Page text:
- .mobi (Kindle-compatible) and .epub (other ebook readers) available on request at no extra charge – just add a note to the order form or email us
- 8 chapters to read and listen to
- Comprehension questions to check your understanding
- Italian/English glossary of ‘difficult’ terms for the level
- Suitable for students at any level
- Download your Free Sample Chapter (.pdf)
Buy Cena con delitto, just £3.99! | Free Sample Chapter (.pdf)
Or select something more appropriate to your current level from our Catalog!
How do I access my ebook?
When your order is ‘completed’ (immediately after payment, normally), a download link will be automatically emailed to you. It’s valid for 7 days and 3 download attempts so please save a copy of the .pdf ebook in a safe place. Other versions of the ebook (.mobi/Kindle-compatible, .epub) cannot be downloaded but will be emailed to people who request them.
Tuesday’s bulletin of ‘easy’ Italian news was published yesterday (it being Tuesday…)
Did you get a chance to read/listen to it? It’s free!
The final item in the bulletin was an appeal for donations, to help meet the costs of publishing this material, three times each week, all year round.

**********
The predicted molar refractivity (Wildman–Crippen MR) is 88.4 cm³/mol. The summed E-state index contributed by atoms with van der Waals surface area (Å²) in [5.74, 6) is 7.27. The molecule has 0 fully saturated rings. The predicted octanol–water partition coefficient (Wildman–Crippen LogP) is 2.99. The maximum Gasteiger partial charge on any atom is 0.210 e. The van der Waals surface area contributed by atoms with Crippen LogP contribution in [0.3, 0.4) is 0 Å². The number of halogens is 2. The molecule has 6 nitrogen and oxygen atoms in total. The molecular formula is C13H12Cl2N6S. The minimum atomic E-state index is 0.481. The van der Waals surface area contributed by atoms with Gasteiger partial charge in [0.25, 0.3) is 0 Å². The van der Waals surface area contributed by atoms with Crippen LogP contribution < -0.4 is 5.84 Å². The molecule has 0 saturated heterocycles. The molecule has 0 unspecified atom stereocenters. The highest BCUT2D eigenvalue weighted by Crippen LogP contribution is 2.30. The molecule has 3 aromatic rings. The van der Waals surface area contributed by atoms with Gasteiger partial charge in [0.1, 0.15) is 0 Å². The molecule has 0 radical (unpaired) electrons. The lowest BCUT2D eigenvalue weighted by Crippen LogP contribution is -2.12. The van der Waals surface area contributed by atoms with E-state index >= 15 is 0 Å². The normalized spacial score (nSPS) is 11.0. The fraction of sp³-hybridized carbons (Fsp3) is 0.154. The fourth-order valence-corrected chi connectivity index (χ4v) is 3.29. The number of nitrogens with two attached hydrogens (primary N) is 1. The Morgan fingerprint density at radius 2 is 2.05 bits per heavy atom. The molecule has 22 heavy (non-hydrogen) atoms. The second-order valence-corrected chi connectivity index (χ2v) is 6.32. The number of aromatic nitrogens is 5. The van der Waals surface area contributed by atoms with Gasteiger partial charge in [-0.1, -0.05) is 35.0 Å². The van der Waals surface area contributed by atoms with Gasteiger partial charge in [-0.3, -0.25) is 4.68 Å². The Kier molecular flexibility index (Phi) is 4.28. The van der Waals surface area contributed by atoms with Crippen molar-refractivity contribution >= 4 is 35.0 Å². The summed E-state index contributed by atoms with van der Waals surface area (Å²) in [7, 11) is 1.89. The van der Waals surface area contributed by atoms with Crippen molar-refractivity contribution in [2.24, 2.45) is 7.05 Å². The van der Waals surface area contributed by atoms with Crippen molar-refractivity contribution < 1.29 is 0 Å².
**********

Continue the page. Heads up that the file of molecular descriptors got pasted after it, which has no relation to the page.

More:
The response was very pleasing!
The EasyItalianNews.com team thank everyone who sent a donation.
As do I.
I’d point out two things –
1.) If you listen to each 8-minute bulletin three times, and listen to the three bulletins each week, you’ll be getting upwards of fifty hours of Italian listening practice, with text support (so reading, too), each year. Your comprehension skills CANNOT HELP BUT IMPROVE.
2.) The purpose of the material, though, is to transition you to ‘real’, that is to say ‘authentic’ listening. TV or radio news bulletins, for instance. Use our ‘easy’ bulletins as training wheels, but as soon as you’re able to stay upright, move on to the real thing! You’ll still be learning – you’ll always be learning, as long as you keep engaging with the language – but you’ll be out there in the real world, doing it autonomously.